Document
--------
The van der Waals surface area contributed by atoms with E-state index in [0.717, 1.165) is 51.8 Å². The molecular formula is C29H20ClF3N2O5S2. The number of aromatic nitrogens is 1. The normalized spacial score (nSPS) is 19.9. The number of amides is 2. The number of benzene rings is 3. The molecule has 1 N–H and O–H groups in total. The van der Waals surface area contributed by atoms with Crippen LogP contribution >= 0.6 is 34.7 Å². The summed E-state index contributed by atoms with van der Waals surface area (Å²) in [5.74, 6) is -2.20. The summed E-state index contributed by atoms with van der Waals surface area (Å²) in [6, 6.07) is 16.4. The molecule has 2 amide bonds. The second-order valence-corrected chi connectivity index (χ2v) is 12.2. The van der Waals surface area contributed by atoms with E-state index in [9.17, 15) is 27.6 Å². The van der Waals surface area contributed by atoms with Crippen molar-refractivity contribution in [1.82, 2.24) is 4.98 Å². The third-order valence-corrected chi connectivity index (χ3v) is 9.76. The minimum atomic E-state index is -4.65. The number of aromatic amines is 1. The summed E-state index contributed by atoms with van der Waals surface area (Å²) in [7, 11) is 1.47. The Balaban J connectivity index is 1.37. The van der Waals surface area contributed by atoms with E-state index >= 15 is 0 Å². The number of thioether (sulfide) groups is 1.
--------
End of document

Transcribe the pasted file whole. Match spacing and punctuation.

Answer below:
The van der Waals surface area contributed by atoms with E-state index in [0.717, 1.165) is 51.8 Å². The molecular formula is C29H20ClF3N2O5S2. The number of aromatic nitrogens is 1. The normalized spacial score (nSPS) is 19.9. The number of amides is 2. The number of benzene rings is 3. The molecule has 1 N–H and O–H groups in total. The van der Waals surface area contributed by atoms with Crippen LogP contribution >= 0.6 is 34.7 Å². The summed E-state index contributed by atoms with van der Waals surface area (Å²) in [5.74, 6) is -2.20. The summed E-state index contributed by atoms with van der Waals surface area (Å²) in [6, 6.07) is 16.4. The molecule has 2 amide bonds. The second-order valence-corrected chi connectivity index (χ2v) is 12.2. The van der Waals surface area contributed by atoms with E-state index in [9.17, 15) is 27.6 Å². The van der Waals surface area contributed by atoms with Crippen molar-refractivity contribution in [1.82, 2.24) is 4.98 Å². The third-order valence-corrected chi connectivity index (χ3v) is 9.76. The minimum atomic E-state index is -4.65. The number of aromatic amines is 1. The summed E-state index contributed by atoms with van der Waals surface area (Å²) in [7, 11) is 1.47. The Balaban J connectivity index is 1.37. The van der Waals surface area contributed by atoms with E-state index >= 15 is 0 Å². The number of thioether (sulfide) groups is 1.